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Scientists Uncover Mystery of Mosquito Flight

Anopheles gambiae mosquito, which spreads the malaria parasite
Anopheles gambiae mosquito, which spreads the malaria parasite
Scientists Uncover Mystery of Mosquito Flight
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The mosquito is a troublesome and sometimes dangerous insect. Their bites itch and can carry dangerous diseases, like malaria, Zika virus and yellow fever.

Recently, researchers from Britain and Japan discovered how mosquitoes fly. This knowledge, they say, help find ways to stop mosquitoes from spreading diseases in the future.

Mosquito wings are small and have an uncommon shape. Because of this, it is hard to believe that they are able to fly. So, how is their flight possible?

The team of scientists from Britain and Japan solved the mystery. They used high-speed cameras and computer images to understand the mechanics of how the insect moves its wings to stay in the air.

Researchers at the University of Oxford took images of mosquito wing movements. They set up eight super-high speed cameras that take 10,000 images each second.

Simon Walker is a researcher at the University of Oxford.

"So normally to record an insect you need at least two cameras, ideally more, so you've got enough views of an insect because with two camera views you can then take any point on an insect and calculate its 3-D coordinates."

Mosquitoes can spread diseases including malaria and Zika virus.
Mosquitoes can spread diseases including malaria and Zika virus.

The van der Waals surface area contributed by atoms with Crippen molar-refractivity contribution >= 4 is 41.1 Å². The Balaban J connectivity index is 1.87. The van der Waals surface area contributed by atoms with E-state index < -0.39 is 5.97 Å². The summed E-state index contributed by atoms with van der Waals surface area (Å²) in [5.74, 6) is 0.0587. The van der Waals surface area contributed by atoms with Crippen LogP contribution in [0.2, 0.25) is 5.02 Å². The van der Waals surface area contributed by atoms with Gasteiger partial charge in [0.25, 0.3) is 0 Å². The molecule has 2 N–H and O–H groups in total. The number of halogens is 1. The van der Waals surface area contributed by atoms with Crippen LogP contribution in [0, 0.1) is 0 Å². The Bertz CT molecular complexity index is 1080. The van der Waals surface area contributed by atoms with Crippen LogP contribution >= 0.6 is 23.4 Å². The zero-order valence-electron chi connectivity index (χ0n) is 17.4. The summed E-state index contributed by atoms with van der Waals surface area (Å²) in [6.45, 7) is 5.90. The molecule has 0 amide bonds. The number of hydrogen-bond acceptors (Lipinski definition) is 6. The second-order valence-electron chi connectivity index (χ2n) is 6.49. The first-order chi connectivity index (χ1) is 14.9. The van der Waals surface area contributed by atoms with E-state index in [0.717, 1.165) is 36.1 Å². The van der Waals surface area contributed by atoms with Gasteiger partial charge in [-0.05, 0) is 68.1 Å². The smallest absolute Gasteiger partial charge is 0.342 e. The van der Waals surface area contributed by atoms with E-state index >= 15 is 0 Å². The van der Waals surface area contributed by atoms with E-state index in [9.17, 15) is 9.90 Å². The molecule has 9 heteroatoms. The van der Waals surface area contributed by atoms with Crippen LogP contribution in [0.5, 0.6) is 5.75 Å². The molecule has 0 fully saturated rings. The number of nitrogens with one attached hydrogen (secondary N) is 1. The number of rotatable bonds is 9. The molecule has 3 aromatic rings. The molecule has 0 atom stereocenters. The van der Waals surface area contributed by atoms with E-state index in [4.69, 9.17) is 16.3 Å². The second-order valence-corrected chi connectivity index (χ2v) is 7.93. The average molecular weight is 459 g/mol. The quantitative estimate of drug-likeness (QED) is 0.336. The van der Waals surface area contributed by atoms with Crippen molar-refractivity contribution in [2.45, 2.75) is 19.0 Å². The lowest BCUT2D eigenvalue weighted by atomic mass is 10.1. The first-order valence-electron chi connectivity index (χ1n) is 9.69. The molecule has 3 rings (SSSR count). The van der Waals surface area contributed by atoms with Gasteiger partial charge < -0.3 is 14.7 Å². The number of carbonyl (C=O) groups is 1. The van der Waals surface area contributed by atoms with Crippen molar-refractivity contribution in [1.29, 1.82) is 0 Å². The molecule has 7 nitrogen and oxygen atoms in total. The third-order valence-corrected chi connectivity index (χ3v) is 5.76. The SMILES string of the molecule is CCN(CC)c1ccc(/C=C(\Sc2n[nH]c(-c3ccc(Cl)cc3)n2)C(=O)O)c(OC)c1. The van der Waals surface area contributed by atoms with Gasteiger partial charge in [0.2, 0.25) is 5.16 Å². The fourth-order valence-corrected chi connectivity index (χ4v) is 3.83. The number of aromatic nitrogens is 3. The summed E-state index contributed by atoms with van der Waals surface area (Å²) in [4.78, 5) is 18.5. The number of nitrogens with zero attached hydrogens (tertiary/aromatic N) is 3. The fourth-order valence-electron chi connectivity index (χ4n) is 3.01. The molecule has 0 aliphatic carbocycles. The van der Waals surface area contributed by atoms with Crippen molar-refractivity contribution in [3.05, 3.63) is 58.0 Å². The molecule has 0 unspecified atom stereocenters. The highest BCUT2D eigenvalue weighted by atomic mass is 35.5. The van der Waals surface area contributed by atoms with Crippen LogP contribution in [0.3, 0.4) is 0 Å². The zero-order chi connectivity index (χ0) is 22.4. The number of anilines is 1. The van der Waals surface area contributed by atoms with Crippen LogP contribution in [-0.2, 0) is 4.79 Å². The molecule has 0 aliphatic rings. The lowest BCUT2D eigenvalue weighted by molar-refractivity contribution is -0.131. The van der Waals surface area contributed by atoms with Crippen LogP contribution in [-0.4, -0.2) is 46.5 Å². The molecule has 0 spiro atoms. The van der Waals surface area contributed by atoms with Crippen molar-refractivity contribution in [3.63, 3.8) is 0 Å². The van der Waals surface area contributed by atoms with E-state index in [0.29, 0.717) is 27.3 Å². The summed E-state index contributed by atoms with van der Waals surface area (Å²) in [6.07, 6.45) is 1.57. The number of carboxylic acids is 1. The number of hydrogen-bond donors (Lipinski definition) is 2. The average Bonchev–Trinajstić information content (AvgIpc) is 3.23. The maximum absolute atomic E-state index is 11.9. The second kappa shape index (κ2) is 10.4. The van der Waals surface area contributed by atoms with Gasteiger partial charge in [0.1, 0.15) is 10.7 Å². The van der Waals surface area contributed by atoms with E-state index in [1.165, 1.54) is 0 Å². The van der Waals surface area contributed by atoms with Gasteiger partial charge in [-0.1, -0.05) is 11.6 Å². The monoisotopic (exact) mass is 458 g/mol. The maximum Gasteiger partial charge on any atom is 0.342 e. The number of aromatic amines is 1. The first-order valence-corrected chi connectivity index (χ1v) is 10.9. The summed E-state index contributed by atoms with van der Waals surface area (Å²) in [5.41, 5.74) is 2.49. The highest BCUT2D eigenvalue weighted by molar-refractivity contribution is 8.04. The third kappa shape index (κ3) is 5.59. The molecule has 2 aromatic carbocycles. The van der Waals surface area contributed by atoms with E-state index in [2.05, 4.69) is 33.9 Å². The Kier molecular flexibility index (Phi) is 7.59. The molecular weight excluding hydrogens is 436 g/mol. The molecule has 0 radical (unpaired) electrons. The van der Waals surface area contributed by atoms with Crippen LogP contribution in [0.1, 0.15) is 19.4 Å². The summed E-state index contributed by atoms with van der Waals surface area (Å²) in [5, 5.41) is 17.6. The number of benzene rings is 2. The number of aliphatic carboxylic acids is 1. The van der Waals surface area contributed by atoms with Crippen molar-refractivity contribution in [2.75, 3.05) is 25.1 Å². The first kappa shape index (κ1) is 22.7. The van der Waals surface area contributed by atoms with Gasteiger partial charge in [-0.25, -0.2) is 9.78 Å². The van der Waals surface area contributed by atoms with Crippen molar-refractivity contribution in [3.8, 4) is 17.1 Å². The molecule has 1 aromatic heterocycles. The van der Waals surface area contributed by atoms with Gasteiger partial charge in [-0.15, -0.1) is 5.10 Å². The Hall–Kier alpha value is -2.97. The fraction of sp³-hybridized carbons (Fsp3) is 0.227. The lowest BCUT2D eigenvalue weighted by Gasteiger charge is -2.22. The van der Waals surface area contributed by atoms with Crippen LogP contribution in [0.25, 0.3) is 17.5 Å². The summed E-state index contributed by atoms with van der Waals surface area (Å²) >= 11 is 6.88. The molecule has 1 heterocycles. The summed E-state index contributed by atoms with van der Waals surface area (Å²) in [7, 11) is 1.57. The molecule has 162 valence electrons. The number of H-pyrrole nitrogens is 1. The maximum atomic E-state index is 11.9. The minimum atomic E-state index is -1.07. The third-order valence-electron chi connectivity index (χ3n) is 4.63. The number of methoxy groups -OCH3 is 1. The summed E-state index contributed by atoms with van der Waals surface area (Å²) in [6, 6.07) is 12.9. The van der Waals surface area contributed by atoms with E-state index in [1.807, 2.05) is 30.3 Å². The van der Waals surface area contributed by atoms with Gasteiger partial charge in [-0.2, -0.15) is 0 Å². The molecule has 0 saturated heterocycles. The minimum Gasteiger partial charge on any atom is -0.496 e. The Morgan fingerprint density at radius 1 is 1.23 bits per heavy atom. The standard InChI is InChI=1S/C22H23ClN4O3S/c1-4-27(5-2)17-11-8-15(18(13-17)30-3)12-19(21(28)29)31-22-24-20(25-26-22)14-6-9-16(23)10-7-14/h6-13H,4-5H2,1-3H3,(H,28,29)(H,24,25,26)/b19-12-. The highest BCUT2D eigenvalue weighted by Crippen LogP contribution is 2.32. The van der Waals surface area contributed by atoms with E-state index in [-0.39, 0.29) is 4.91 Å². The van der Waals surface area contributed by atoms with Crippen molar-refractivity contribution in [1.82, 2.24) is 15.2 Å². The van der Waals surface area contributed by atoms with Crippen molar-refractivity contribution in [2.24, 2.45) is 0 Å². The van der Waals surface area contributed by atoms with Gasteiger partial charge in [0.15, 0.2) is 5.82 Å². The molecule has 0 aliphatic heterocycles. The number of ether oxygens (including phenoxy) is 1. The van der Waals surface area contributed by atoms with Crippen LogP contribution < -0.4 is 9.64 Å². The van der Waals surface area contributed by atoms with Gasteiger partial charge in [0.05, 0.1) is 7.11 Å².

The insect has two antennae, or tall, thin organs on its head that it uses to feel things. But its antennae and six legs make it difficult to take clear images of the wing movements. So, the team needed to use eight cameras to view the wings from many directions.

The extra cameras let the researchers see that the mosquito's wings move eight hundred times each second. That is four times faster than many insects of a similar size.

Mosquitoes fly by moving their wings in several different directions.

The thin top edges of their wings move forward first and then they reverse direction and move down. The movement looks almost as if the wings are drawing the number eight.

The research team believes the mosquitoes’ wing movements could help inventors design new flying devices.

Walker says that existing unmanned flying devices – or drones – do not work very well outside because wind can affect their flight.

"Insects, on the other hand, deal really, really well with even quite windy conditions. So understanding how they can do this is going to be advantageous to us in the future."

These researchers say that, more importantly, understanding how mosquitoes fly might help find ways to stop them from spreading diseases.

I'm Alice Bryant.

Deborah Block reported this story for VOA News. Alice Bryant adapted it for Learning English. Mario Ritter was the editor.


Words in This Story

itch - v. to have or produce an unpleasant feeling on your skin or inside your mouth, nose, etc. that makes you want to scratch

wing - n. a part of an animal's body that is used for flying or gliding

calculate - v. to find a number or answer by using mathematical processes

3D - adj. made in a way that causes an image to appear to be three-dimensional

coordinate - n. one of a set of numbers that is used to locate a point on a map or graph

reverse - v. to change to an opposite direction or state

unmanned - adj. not carrying a person

drone - n. a kind of aircraft that does not carry a pilot or passengers

advantageous - adj. helpful or favorable